What this code does is obvious, because we are using the appropriate verb.
In my opinion it’s the most explicit of all solutions. It’s the only one that says what it does and why it’s there.
Unfortunately this method doesn’t exist in any CPAN module, but it’s easy to implement:

use syntax 'junction';
use autobox;
sub ARRAY::contains {   any( @{$_[0]} ) eq $_[1]   };

Shall i make a pull request to autobox::Core, for people who like me feel that it is missing?

Summary :

Now, let’s look back over the various solutions Perl has to offer :

do_something if 'flour' ~~ @ingredients   # ~~ operand.   BEWARE: it is broken.

do_something if grep {$_ eq 'flour'} @ingredients # grep (slower than 'any')

do_something if any {$_ eq 'flour'} @ingredients # List::MoreUtils / Util::Any

do_something if any(@ingredients) eq 'flour'   # use syntax 'junction';

do_something if @ingredients->contains('flour')   # added with autobox

So, which one is your favorite?

~ ~ ~

Going on a tangent: i have read that every time you need to search through a list, you should consider whether it should have been a hash in the first place. I’d like to read a clear explanation on how to best make this choice. Can anyone think of an explanation or a reference?

~ ~ ~

PS: is there a simple way to include links to CPAN modules in this blog? I looked in the Movable Type help section but didn’t find anything

~ ~ ~

Edit: i added the ~~ operator, after echowuhao’s comment.

18 Comments

$a ~~ @list should also work.
search through a list the time is N, but check on hash is constant time.
correct me if I am wrong. Thanks.

totally agree!
I do not know there is so many ways in perl to check if a elem exists in list. Thanks.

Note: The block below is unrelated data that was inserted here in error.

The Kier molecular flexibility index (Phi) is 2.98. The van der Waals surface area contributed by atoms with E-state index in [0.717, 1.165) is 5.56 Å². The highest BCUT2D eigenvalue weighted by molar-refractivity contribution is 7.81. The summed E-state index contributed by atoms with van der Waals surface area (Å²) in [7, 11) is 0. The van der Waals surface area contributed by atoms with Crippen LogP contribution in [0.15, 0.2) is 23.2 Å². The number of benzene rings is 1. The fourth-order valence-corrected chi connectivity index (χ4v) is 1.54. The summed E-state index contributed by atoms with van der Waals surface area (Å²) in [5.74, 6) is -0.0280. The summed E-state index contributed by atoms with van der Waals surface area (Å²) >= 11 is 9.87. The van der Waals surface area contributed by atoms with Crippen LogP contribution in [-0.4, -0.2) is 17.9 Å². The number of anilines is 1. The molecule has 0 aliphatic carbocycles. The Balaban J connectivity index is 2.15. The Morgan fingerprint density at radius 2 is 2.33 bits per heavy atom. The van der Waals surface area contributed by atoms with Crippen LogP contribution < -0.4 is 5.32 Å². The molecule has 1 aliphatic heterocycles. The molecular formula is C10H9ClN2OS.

Since smart match is broken and changes between versions, grep ($_ eq 'flour') seems like the best way to me.

In Perl 5.18 smartmatch and given/when will be marked as experimental, this is not a good sign for using them in new code. https://metacpan.org/module/RJBS/perl-5.17.11/pod/perldelta.pod#Incompatible-Changes

Because 'flour' is converted to a regex, and matches e.g. 'afflourent'.

That person also says it works differently in 5.10, 5.12, and 5.14, which doesn't exactly inspire confidence.

Smart match in 5.10.0 was pretty broken. From 5.10.1 to 5.18, the behaviour has been fairly consistent, with the exception of a couple of bugs around tainting and array slices being fixed.

From 5.18, if warnings are enabled, using smart match will trigger a warning that the feature is still experimental.

Hopefully any future changes to smart match will attempt to retain the current behaviour if they see an explicit "use v5.14" or similar

The syntax I'd like is the following, which would also be the easiest to understand, even for someone who is new to perl:

  do_something() if 'flour' in @ingredients;

The smart match operator is closest, but there are various issues with smart match, as others have noted.

All variant is bad, good variant is:
do_something if 'flour' in @ingredients
but I don't now how make it

From 5.18, if warnings are enabled, using smart match will trigger a warning that the feature is still experimental.
Yeah, that's really annoying. I had to use Carp::Always to figure out where those warnings were coming from in one of my scripts. Turns out it was Perl6::Junction way down in the stack. PITA.

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user-pic Interested in languages. I like clean, concise, self-explanatory code - with comments too. I like to think "How to best express...?"